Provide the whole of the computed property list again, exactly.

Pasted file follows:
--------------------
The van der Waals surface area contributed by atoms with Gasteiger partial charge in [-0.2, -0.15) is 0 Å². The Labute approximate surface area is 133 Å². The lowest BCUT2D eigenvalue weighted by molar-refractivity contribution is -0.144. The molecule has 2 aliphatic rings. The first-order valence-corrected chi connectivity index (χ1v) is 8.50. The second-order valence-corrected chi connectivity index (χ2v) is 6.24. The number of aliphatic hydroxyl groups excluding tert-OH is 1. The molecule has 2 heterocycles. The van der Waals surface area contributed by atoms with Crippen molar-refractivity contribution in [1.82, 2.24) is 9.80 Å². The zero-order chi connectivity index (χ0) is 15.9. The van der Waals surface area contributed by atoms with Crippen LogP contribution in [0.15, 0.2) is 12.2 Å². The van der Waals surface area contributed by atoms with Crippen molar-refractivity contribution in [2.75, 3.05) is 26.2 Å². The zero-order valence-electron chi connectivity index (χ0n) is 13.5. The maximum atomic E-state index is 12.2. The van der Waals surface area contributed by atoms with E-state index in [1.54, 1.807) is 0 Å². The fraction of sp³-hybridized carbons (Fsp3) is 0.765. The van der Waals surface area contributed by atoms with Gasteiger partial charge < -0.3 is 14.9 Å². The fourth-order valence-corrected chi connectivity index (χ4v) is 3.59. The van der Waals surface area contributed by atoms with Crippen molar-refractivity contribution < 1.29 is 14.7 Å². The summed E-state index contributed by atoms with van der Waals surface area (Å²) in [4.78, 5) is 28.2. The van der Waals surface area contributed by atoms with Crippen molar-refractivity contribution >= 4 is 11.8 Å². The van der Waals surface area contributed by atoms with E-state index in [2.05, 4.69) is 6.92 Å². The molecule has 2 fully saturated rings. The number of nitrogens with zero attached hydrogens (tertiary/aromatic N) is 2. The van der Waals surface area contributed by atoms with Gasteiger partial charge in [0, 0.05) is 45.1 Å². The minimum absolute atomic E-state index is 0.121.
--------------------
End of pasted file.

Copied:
The van der Waals surface area contributed by atoms with Gasteiger partial charge in [-0.2, -0.15) is 0 Å². The Labute approximate surface area is 133 Å². The lowest BCUT2D eigenvalue weighted by molar-refractivity contribution is -0.144. The molecule has 2 aliphatic rings. The first-order valence-corrected chi connectivity index (χ1v) is 8.50. The second-order valence-corrected chi connectivity index (χ2v) is 6.24. The number of aliphatic hydroxyl groups excluding tert-OH is 1. The molecule has 2 heterocycles. The van der Waals surface area contributed by atoms with Crippen molar-refractivity contribution in [1.82, 2.24) is 9.80 Å². The zero-order chi connectivity index (χ0) is 15.9. The van der Waals surface area contributed by atoms with Crippen LogP contribution in [0.15, 0.2) is 12.2 Å². The van der Waals surface area contributed by atoms with Crippen molar-refractivity contribution in [2.75, 3.05) is 26.2 Å². The zero-order valence-electron chi connectivity index (χ0n) is 13.5. The maximum atomic E-state index is 12.2. The van der Waals surface area contributed by atoms with E-state index in [1.54, 1.807) is 0 Å². The fraction of sp³-hybridized carbons (Fsp3) is 0.765. The van der Waals surface area contributed by atoms with Gasteiger partial charge < -0.3 is 14.9 Å². The fourth-order valence-corrected chi connectivity index (χ4v) is 3.59. The van der Waals surface area contributed by atoms with Crippen molar-refractivity contribution < 1.29 is 14.7 Å². The summed E-state index contributed by atoms with van der Waals surface area (Å²) in [4.78, 5) is 28.2. The van der Waals surface area contributed by atoms with Crippen molar-refractivity contribution >= 4 is 11.8 Å². The van der Waals surface area contributed by atoms with E-state index in [2.05, 4.69) is 6.92 Å². The molecule has 2 fully saturated rings. The number of nitrogens with zero attached hydrogens (tertiary/aromatic N) is 2. The van der Waals surface area contributed by atoms with Gasteiger partial charge in [0, 0.05) is 45.1 Å². The minimum absolute atomic E-state index is 0.121.